Your Portfolio, Or, The Book of Job – By @philgull

By Phil Gull


Your Portfolio, Or, The Book of Job


Your Portfolio is The Book of Job.

This makes it the second Book of Job. 

The first Book of Job would get anyone a job.

It is a short book, portfolio-length, about 30 pages. 

It is one of central pillars of European literature. 

Even if it was written in northern Arabia in around 550 BC. 

There is lots of stuff in the Old Testament which is derivative of Mesopotamian, Sumerian and Egyptian myth. But not the Book of Job. 

It is the voice that comes through. 

No one forgets the voice of Job.

This is probably for the best, for not many people read the Book of Job. This is because of something Al Ries and Jack Trout call ‘Positioning’. The Book of Job is located almost in the middle of your bible. It is a long way from the opening story-to-beat-all-stories, Genesis, and a long way from late-night headliner, Jesus Christ. It lies like a lost winning lottery ticket, hidden away halfway through sheaves of tax returns.

If you don’t have a bible, get one. Steve Hayden says it’s the best copy ever. 

And his copy is much better than mine and probably better than yours.

Nothing strikes deeper than the voice of Job.

What is the voice of Job? 

The voice of Job is a lament. The voice of Job is full of sorrow and doubt and helplessness. 

The voice of Job does not know what the voice of Job is.


“And Job spake, and said,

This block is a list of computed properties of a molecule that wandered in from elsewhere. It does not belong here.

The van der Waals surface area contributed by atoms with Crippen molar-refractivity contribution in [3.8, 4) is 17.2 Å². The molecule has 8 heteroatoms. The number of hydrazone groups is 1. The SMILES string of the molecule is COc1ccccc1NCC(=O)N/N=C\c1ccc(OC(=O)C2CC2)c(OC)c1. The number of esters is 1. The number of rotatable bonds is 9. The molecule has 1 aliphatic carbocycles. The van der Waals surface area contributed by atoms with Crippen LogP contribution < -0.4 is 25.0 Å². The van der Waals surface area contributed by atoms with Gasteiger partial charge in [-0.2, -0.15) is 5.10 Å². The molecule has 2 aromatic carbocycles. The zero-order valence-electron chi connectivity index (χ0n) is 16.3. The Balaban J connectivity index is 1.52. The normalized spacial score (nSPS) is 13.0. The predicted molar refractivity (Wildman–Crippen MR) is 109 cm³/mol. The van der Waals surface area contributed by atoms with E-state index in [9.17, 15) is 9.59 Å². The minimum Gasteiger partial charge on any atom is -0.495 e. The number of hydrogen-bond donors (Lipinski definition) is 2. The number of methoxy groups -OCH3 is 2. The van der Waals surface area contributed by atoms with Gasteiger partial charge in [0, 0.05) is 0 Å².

Let the day perish wherein I was born, and the night in which it was said, There is a man child conceived.

Let that day be darkness; let not God regard it from above, neither let the light shine upon it.

Let darkness and the shadow of death stain it; let a cloud dwell upon it; let the blackness of the day terrify it.”

“But Job answered and said,

Oh that my grief were throughly weighed, and my calamity laid in the balances together!

For now it would be heavier than the sand of the sea: therefore my words are swallowed up.

For the arrows of the Almighty are within me, the poison whereof drinketh up my spirit: the terrors of God do set themselves in array against me.”

“My days are swifter than a weaver’s shuttle, and are spent without hope.

O remember that my life is wind: mine eye shall no more see good.

The eye of him that hath seen me shall see me no more: thine eyes are upon me, and I am not.

As the cloud is consumed and vanisheth away: so he that goeth down to the grave shall come up no more.”

Then Job answered the Lord, and said,

“Behold, I am vile; what shall I answer thee? I will lay mine hand upon my mouth.

Once have I spoken; but I will not answer: yea, twice; but I will proceed no further.”


Marc tells us to have a ‘voice’ in our portfolio. I am not sure exactly what his definition of ‘voice’ is, so perhaps I am being unkind here.  

As far I can tell, Marc’s definition of a voice is: a consistent perspective and ethos that runs through your portfolio.

I do not have a voice. Or if I do, I do not know what voice it is. 

Perhaps a voice can never be truly absent. A lack of voice, or a changing voice, is still a voice, in some strange way. 

Either way, the Book of Job has strengthened me this week. 

It has been my perspective outside advertising. 

It is good to read things that make David Abbott look like Diane Abbott. from time to time. 

It is good to read things that give a longer perspective than tomorrow, or a fortnight, or two years’ placement.

Because in 5000 AD, when your non-optimised voicebox is crushed beneath the titanium foot of your eugenically-created and robotically-enhanced owner, and your organs are cryogenically frozen to be sold in 15-year domestic bonds (4.875%) to Mark Zuckerberg’s great-great-grandson, The Book of Job will still be here. 

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